With more money, better teachers and pupil morale, and an improved instructional program, Duval County’s public schools were moving toward quality education, said Superintendent Ish Brant.
In his first quarterly report to the public on the implementation of the $49 million 1965-66 school budget, Brant pointed to improvements that already were in place even though the budget was not approved until November, five months after the school system’s fiscal year began July 1.
The increased budget made more qualified teachers available and the increased number of teachers relieved overcrowded classrooms, he said.
Brant said vacant teaching positions were filled, more art teachers were added and for the first time, physical education teachers were hired for elementary schools.
In addition, “more textbooks, instructional supplies and equipment greatly improved the instructional program,” he reported.
• The Jacksonville Port Authority commissioned an engineering firm to draw detailed plans and specifications for the reconstruction of Talleyrand Docks and Terminals.
Register & Cummings was authorized to undertake the job and complete it by early June, when the authority would call for bids.
Rebuilding the facility was the first stage of a long-range port rejuvenation and was expected to cost $15 million.
“When finished, we will have the most outstanding facilities for the handling of dry cargo in the United States and the world,” said Engineering Director Robert Peace.
The project was scheduled to take three years and would be done in stages to permit the facility to continue in operation.
In other business, the authority increased the hourly rate paid to Gray’s Guard Service to $1.72, an increase of 2 cents per hour, to cover a rise in cost for insurance and Social Security deductions.
The authority also adopted a resolution in memory of J. Dillon Kennedy, the city commissioner and authority member who died the previous week.
• A former forester who was president of a Jacksonville forestry equipment firm was nominated to succeed Kennedy and run the city’s utilities system.
George Mosely, who was not mentioned during speculation about Kennedy’s replacement, was nominated unanimously by City Council.
It was noted the nomination represented a mystery, since in a poll of council members the day before Mosely was proposed, all nine members said they were undecided on who would fill the post.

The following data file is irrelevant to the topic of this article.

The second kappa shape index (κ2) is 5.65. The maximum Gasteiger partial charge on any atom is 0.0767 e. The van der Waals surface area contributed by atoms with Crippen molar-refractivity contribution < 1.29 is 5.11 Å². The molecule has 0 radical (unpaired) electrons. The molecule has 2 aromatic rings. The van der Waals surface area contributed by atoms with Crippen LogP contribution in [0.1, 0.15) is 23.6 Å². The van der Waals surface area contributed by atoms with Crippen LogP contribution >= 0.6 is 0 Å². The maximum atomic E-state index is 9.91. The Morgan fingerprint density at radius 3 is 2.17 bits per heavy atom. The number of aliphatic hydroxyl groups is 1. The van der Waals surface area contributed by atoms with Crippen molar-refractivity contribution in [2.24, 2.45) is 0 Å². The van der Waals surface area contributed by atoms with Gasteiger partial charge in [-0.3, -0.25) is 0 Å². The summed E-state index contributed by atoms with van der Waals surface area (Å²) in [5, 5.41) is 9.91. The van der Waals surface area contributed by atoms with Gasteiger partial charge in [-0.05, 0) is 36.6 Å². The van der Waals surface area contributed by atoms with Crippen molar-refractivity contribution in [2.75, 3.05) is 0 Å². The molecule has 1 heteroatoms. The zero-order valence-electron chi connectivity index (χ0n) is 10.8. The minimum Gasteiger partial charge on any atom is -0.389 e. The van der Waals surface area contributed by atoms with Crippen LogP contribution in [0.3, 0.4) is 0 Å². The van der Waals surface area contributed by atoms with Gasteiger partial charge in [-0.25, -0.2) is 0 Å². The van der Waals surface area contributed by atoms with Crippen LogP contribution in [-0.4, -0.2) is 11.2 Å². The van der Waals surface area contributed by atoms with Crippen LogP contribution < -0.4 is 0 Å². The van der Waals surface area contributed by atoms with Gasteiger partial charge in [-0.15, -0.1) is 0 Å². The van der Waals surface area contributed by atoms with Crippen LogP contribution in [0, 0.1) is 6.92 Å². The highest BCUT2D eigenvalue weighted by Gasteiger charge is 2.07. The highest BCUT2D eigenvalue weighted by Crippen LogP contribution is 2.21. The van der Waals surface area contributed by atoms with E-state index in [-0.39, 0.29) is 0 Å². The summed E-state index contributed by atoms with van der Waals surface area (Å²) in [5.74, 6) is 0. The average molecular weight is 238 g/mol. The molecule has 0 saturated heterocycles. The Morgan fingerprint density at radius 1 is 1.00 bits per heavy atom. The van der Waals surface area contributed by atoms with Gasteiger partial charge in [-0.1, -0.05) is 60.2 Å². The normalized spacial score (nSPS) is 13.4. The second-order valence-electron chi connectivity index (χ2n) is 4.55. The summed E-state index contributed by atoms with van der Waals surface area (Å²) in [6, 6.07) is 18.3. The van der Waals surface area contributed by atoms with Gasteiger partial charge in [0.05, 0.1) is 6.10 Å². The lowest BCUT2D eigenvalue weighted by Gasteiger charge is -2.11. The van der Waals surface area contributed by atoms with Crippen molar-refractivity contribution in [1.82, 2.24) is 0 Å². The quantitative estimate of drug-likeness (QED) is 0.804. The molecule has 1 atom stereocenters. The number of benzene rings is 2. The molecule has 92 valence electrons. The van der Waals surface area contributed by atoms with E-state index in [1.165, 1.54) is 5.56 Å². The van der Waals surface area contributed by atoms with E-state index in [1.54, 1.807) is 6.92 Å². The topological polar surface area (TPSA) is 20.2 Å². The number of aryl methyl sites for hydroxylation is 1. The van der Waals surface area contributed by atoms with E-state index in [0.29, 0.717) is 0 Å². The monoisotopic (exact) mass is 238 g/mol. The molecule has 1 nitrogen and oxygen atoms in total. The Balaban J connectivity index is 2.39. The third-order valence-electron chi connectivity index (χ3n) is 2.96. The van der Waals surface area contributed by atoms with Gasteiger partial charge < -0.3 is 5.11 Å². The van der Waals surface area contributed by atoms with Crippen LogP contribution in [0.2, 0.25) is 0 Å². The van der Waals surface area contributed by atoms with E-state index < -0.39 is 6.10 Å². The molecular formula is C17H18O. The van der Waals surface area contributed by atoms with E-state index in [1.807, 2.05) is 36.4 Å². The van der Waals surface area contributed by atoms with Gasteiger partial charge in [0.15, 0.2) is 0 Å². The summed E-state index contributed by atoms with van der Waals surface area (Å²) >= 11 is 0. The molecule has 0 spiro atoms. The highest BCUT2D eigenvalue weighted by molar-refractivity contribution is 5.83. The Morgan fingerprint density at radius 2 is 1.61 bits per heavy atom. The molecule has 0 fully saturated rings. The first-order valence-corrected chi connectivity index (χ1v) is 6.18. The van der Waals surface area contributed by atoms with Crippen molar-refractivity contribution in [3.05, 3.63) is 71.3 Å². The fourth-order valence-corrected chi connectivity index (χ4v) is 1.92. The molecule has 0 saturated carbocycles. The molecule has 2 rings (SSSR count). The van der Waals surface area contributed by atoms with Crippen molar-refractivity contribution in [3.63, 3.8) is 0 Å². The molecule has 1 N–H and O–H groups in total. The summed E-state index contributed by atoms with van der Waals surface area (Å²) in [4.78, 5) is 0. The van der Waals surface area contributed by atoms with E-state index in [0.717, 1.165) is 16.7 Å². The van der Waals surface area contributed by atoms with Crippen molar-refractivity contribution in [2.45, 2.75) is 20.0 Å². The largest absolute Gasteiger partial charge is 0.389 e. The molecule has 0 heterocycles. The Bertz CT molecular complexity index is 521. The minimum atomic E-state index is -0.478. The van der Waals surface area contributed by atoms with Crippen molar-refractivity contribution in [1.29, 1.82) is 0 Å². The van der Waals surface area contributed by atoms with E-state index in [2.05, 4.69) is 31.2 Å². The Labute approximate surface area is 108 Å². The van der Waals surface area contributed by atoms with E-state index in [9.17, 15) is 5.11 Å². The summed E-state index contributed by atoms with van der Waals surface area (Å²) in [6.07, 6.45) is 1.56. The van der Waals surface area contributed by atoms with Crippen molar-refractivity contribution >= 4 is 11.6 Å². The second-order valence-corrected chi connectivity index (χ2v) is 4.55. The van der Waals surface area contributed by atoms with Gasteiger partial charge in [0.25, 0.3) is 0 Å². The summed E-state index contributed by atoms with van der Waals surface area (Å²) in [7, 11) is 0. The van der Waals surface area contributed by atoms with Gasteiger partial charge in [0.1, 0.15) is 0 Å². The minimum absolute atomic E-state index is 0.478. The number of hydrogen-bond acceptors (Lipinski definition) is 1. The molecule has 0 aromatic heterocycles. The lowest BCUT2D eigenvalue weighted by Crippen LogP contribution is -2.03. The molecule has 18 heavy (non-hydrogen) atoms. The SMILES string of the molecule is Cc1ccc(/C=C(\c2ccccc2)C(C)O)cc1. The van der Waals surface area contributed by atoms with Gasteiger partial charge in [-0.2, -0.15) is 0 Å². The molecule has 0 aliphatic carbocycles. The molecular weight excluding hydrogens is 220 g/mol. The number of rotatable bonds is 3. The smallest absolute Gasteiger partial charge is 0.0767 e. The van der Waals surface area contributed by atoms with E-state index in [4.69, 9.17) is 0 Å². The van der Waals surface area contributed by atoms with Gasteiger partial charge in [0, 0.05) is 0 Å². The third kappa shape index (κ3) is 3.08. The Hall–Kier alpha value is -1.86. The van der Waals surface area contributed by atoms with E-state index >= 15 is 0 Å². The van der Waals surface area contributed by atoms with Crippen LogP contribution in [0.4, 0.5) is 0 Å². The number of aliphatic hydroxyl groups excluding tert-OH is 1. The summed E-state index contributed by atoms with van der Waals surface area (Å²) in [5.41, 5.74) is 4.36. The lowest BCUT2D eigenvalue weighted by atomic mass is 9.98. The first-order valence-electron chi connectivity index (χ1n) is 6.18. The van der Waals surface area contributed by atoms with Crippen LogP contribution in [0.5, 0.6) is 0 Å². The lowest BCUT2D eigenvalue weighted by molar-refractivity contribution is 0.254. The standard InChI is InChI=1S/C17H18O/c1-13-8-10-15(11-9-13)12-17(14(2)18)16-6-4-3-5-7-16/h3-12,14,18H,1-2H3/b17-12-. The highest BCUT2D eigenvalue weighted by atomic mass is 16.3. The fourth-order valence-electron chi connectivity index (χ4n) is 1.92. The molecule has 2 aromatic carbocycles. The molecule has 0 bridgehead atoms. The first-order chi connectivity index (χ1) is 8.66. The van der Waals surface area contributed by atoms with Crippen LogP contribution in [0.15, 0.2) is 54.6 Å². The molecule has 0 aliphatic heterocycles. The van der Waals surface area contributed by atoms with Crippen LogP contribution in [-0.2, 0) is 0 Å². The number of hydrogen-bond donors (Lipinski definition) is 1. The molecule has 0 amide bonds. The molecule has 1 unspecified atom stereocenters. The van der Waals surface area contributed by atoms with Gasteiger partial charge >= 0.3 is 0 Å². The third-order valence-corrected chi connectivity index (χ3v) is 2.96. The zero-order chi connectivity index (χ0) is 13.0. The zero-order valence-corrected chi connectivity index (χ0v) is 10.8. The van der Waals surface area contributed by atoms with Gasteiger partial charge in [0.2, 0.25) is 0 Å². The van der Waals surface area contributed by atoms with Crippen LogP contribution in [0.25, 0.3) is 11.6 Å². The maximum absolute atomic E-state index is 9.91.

Mosely said he was “pleased and honored” by council’s action and if confirmed by city commissioners, “I expect to continue the policies of Mr. Kennedy and to cooperate with electric department officials in operation of the system.”
• It wasn’t going so well for a coffee shipment that had arrived at the port.
More than 1 million pounds of beans from Africa were being fumigated under supervision of federal inspectors.
The action was ordered by the Department of Agriculture’s Plant Quarantine Division as a precaution against the Khapra beetle, an insect that could seriously damage stored grain and seed.
Charles Hall, inspector in charge of the Jacksonville division, said the cargo was unloaded March 28 by the British motor vessel Dalla, which then proceeded to Philadelphia.
When it arrived there to unload cocoa beans, also from Africa, inspectors discovered several holds infested with the beetles.
None of the insects were found in the 8,650 bags of coffee beans stored in Jacksonville.
“We ordered the fumigation as a precaution,” said Hall, who added that methyl bromide was used in the fumigation.
“It won’t hurt the coffee — it just kills insects,” he said.
• City Council approved a bill allowing supporters of political candidates and incumbents to post campaign signs on their property — but not in residential zones, city or county property or right-of-way.
The bill, sponsored by council members Robert Roberts and Cecil Lowe, nullified a section of the building code related to unlawful signs, but retained the section prohibiting signs on any public space.
The new ordinance continued to hold candidates responsible for illegally placed signs and set the fine at up to $50 upon conviction in Municipal Court.
City Supervisor of Building H.R. Oatman, who was in the process of obtaining warrants for candidates in the May primary election who were violating the ordinance, said he had sent notices to about 30 office-seekers, but would not pursue prosecution, based on the change in law.
• James Mooney Jr., an executive with the Chamber of Commerce of the United States, was selected to lead the new Metropolitan Affairs Department of the Jacksonville Area Chamber of Commerce.
Chamber Executive Vice President David Cooley said the function of the department would be to work closely with local government and the business, industrial and professional communities to create an awareness of urban problems and to “find solutions and recommend definite courses of action to the proper governmental agency.”
Mooney’s department would take over the Community Affairs Department, formerly directed by C. Howard Hill, who resigned to join the U.S. Department of Housing and Urban Development in Washington, D.C.
Ashley Verlander, a chamber vice president, said the organization developed the new department “to further convey to business and the general citizenry the chamber’s determination to be of real service” in all areas of the community.
“We must stay in time with the times. Constant changes in our area and region coupled with the need for new approaches to problems of wide interest demand that we constantly tailor our programs to meet the challenges ahead,” Verlander said.
Mooney, 40, was a graduate of the University of Florida and director of the U.S. chamber’s community development team.
Before entering chamber work in 1954, he worked in air transportation, retailing and public relations.